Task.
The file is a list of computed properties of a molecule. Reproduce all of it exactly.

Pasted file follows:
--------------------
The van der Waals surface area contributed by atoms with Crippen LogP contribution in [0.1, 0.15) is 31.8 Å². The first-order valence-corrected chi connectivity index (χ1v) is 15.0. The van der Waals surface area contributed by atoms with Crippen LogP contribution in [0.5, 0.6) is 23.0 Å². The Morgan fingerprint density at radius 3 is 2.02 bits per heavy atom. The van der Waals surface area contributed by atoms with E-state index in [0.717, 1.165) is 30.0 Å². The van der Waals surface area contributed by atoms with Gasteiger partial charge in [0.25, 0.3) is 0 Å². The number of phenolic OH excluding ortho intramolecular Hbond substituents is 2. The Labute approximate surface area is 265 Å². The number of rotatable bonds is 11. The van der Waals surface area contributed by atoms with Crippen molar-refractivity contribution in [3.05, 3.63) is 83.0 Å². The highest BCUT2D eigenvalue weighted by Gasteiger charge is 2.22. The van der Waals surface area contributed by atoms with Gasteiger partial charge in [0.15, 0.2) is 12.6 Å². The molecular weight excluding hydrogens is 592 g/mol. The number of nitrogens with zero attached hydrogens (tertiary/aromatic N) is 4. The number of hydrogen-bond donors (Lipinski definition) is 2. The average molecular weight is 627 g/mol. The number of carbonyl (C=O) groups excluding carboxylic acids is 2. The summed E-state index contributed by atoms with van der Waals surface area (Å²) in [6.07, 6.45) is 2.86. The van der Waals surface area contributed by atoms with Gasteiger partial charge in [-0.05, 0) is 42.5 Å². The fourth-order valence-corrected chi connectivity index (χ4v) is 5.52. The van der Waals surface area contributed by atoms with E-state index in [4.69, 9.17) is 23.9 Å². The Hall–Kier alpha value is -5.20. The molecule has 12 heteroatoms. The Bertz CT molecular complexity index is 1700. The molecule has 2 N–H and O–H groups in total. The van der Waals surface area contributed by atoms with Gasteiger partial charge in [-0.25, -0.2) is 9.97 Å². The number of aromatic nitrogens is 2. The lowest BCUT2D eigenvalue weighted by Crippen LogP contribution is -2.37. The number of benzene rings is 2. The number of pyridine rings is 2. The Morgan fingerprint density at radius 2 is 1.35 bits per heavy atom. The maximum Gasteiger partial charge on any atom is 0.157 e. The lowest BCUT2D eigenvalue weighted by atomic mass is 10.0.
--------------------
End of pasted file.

The van der Waals surface area contributed by atoms with Crippen LogP contribution in [0.1, 0.15) is 31.8 Å². The first-order valence-corrected chi connectivity index (χ1v) is 15.0. The van der Waals surface area contributed by atoms with Crippen LogP contribution in [0.5, 0.6) is 23.0 Å². The Morgan fingerprint density at radius 3 is 2.02 bits per heavy atom. The van der Waals surface area contributed by atoms with E-state index in [0.717, 1.165) is 30.0 Å². The van der Waals surface area contributed by atoms with Gasteiger partial charge in [0.25, 0.3) is 0 Å². The number of phenolic OH excluding ortho intramolecular Hbond substituents is 2. The Labute approximate surface area is 265 Å². The number of rotatable bonds is 11. The van der Waals surface area contributed by atoms with Crippen molar-refractivity contribution in [3.05, 3.63) is 83.0 Å². The highest BCUT2D eigenvalue weighted by Gasteiger charge is 2.22. The van der Waals surface area contributed by atoms with Gasteiger partial charge in [0.15, 0.2) is 12.6 Å². The molecular weight excluding hydrogens is 592 g/mol. The number of nitrogens with zero attached hydrogens (tertiary/aromatic N) is 4. The number of hydrogen-bond donors (Lipinski definition) is 2. The average molecular weight is 627 g/mol. The number of carbonyl (C=O) groups excluding carboxylic acids is 2. The summed E-state index contributed by atoms with van der Waals surface area (Å²) in [6.07, 6.45) is 2.86. The van der Waals surface area contributed by atoms with Gasteiger partial charge in [-0.05, 0) is 42.5 Å². The fourth-order valence-corrected chi connectivity index (χ4v) is 5.52. The van der Waals surface area contributed by atoms with E-state index in [4.69, 9.17) is 23.9 Å². The Hall–Kier alpha value is -5.20. The molecule has 12 heteroatoms. The Bertz CT molecular complexity index is 1700. The molecule has 2 N–H and O–H groups in total. The van der Waals surface area contributed by atoms with Gasteiger partial charge in [-0.25, -0.2) is 9.97 Å². The number of aromatic nitrogens is 2. The lowest BCUT2D eigenvalue weighted by Crippen LogP contribution is -2.37. The number of benzene rings is 2. The number of pyridine rings is 2. The Morgan fingerprint density at radius 2 is 1.35 bits per heavy atom. The maximum Gasteiger partial charge on any atom is 0.157 e. The lowest BCUT2D eigenvalue weighted by atomic mass is 10.0.